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Turkey’s inflation rate hits 75.5% in May, highest since November 2022

Turkey’s official inflation rate soared to 75.5 per cent in May, driven by resilient consumer spending despite hefty interest rate increases.

The Turkish Statistical Institute reported that annual consumer price inflation jumped sharply from 69.8 per cent in April, reaching its highest level since November 2022. Education, housing, and restaurant prices saw the highest inflation rates.

Finance Minister Mehmet Şimşek, however, expressed optimism that the worst of inflation was over, predicting a disinflation process to begin in June, according to Financial Times.

He attributed the expected decline to cumulative interest rate hikes of 41.5 percentage points over the past year. However, economists warn that strong consumption and loose fiscal policy may maintain inflationary pressures, making it unlikely for policymakers to lower interest rates this year.

Also read: Africa’s inflation projected to rise by 17.1% in 2024 – AFDB

Turkey’s central bank has kept its benchmark interest rate on hold, expecting a “lagged effect” on inflation. The bank predicts annual consumer price inflation to slow to 38 per cent by year-end.

Despite high inflation, household consumption jumped 7.3 per cent in the first quarter, driving a 5.7 per cent expansion in Turkey’s economy.

Labour unions have expressed concerns that austerity measures are disproportionately affecting the poor, estimating a hunger threshold of TL19,000 ($590) for a family of four in May, exceeding the minimum wage. Economy officials have ruled out an interim wage hike this year.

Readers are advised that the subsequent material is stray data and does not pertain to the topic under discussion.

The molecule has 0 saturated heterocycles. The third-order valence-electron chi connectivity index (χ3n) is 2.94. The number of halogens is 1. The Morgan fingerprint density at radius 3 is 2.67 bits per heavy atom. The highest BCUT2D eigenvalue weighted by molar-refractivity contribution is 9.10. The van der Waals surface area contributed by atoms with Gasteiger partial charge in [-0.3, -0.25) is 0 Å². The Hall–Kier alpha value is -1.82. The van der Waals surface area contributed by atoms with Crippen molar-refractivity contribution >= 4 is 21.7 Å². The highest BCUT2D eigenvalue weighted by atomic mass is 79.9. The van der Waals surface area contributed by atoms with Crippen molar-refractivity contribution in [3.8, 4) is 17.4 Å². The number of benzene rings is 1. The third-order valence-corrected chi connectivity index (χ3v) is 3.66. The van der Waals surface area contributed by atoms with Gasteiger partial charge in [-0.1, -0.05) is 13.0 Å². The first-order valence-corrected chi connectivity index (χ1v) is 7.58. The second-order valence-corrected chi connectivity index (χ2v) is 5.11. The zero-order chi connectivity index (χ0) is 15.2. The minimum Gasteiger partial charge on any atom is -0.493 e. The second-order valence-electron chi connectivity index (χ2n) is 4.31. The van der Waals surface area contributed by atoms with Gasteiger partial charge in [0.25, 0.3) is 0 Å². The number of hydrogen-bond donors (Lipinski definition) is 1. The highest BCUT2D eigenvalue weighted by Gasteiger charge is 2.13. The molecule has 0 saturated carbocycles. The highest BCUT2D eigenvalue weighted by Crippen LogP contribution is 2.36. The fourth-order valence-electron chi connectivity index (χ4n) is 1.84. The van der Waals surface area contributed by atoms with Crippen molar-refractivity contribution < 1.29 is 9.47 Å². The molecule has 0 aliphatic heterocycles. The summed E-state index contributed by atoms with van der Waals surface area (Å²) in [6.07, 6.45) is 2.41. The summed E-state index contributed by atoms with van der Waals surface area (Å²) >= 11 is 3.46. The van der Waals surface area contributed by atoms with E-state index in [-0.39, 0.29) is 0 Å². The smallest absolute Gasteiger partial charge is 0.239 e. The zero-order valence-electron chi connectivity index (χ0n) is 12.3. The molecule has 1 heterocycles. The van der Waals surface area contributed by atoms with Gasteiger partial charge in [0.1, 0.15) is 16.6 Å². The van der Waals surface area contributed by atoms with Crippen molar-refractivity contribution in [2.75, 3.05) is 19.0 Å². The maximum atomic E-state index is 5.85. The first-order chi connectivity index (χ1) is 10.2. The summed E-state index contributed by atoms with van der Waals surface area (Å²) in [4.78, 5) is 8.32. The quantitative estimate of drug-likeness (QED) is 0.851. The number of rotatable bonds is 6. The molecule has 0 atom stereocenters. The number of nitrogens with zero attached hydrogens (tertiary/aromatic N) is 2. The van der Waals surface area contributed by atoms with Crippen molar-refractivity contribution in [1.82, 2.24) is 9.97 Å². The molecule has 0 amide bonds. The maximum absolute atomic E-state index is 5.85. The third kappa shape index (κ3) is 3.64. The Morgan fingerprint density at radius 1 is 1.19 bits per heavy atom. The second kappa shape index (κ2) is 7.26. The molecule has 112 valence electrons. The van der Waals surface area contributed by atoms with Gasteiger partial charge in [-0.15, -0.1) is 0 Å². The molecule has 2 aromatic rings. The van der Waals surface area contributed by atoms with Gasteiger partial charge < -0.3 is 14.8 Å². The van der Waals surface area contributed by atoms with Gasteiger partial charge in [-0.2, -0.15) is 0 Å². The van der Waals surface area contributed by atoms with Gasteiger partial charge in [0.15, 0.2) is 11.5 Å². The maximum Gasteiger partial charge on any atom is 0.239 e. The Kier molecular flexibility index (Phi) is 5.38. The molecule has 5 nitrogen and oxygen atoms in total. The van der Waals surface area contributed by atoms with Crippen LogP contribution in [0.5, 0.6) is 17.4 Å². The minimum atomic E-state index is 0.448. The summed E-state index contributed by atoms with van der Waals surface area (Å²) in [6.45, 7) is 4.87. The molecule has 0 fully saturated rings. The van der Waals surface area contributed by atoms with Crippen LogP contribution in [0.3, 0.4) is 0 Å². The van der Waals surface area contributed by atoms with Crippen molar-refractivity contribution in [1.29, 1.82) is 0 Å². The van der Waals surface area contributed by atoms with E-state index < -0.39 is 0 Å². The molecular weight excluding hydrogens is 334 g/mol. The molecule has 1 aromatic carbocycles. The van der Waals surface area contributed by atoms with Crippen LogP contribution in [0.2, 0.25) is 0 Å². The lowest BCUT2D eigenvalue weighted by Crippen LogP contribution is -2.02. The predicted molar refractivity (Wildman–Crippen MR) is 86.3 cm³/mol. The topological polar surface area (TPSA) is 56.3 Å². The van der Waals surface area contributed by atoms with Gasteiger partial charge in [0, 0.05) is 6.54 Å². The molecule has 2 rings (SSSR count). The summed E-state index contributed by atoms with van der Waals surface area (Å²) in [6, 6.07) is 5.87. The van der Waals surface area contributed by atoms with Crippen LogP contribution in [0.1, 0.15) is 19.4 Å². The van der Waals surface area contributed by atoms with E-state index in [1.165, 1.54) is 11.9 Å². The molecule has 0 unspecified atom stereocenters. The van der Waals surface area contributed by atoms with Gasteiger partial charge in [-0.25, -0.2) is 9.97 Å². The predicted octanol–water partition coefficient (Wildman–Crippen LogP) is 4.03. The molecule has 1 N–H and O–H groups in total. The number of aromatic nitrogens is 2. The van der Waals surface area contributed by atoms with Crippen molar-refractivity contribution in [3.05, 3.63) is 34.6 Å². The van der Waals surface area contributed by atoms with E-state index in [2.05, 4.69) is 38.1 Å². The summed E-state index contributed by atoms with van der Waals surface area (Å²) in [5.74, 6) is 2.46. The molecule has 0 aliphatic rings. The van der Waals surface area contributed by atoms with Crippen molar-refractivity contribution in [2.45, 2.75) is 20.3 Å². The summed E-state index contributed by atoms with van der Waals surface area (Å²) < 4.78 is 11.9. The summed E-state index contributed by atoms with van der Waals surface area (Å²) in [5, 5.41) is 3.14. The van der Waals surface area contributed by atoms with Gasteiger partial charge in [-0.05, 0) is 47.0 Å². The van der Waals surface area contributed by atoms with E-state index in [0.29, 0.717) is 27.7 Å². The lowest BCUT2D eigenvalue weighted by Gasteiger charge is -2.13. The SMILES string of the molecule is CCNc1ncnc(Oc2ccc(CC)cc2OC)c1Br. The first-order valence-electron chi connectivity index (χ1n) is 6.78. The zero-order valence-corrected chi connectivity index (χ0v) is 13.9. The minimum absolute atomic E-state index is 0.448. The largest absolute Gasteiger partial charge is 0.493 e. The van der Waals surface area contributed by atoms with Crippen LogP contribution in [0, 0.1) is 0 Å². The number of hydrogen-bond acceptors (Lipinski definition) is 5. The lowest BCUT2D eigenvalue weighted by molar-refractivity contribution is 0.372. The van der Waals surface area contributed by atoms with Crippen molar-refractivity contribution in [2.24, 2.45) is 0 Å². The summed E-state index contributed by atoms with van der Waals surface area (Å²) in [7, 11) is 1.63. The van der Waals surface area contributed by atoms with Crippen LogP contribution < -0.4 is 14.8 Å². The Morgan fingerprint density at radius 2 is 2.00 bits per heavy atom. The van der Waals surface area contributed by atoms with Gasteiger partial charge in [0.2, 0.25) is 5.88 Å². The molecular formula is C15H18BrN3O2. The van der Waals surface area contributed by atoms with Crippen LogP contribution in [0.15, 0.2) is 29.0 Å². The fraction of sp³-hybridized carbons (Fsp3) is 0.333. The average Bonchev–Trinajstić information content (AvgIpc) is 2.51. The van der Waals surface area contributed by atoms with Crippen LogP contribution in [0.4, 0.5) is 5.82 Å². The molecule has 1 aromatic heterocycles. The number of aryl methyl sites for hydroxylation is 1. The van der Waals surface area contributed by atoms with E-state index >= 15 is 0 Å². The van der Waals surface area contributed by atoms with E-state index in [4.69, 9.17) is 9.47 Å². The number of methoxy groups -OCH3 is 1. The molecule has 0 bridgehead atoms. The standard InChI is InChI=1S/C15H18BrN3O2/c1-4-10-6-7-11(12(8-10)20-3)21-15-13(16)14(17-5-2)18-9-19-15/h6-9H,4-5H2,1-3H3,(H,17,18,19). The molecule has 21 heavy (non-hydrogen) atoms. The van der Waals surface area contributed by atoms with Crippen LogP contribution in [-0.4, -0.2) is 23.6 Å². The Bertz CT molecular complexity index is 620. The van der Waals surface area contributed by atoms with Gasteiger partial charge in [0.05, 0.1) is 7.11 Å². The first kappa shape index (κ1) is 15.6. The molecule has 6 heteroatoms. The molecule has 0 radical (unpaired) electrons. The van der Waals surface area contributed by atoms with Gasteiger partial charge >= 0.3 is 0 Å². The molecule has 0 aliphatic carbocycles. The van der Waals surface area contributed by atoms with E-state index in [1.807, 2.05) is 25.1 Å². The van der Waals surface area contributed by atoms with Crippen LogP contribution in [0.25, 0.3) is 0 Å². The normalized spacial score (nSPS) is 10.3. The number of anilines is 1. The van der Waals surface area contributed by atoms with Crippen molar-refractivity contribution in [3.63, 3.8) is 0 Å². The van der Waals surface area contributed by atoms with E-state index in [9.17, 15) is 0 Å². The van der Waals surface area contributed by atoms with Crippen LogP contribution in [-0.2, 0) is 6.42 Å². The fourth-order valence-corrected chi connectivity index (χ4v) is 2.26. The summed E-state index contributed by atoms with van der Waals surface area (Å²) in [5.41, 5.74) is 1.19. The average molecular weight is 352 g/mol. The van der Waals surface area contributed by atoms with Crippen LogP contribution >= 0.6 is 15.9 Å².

Turkey’s inflation rate remains one of the highest globally, outpaced only by Zimbabwe, Argentina, Sudan, and Venezuela, according to IMF data. The country’s high inflation has burdened the poor and raised concerns about the effectiveness of monetary policy.

Also read: Soaring inflation : Experts proffer practical solutions

The government’s efforts to tame inflation through higher interest rates mark a significant shift in policy.

President Recep Tayyip Erdogan had previously pushed for low interest rates to stimulate the economy. However, the appointment of former investment banker Mehmet Şimşek as finance minister has signalled a change in approach.

Economists warn that Turkey’s high inflation rate and strong consumption may persist, requiring a tight policy stance until the end of 2024. The central bank’s decision to keep interest rates on hold suggests a delicate balance between curbing inflation and supporting economic growth.

As Turkey navigates its cost of living crisis, the impact on ordinary citizens remains a pressing concern. With inflation outpacing wages and a hunger threshold exceeding the minimum wage, labour unions are calling for urgent action to address the plight of the poor.

The government’s ability to address these concerns while managing inflation and supporting economic growth will be a key test of its economic stewardship.

Samuel Bolaji

Samuel Bolaji holds a Master of Letters in Publishing Studies from the University of Stirling, Scotland, United Kingdom, and a Bachelor of Arts in English from the University of Lagos, Nigeria. He is an experienced researcher, multimedia journalist, writer, and Editor. He is currently the Editor of Arbiterz.

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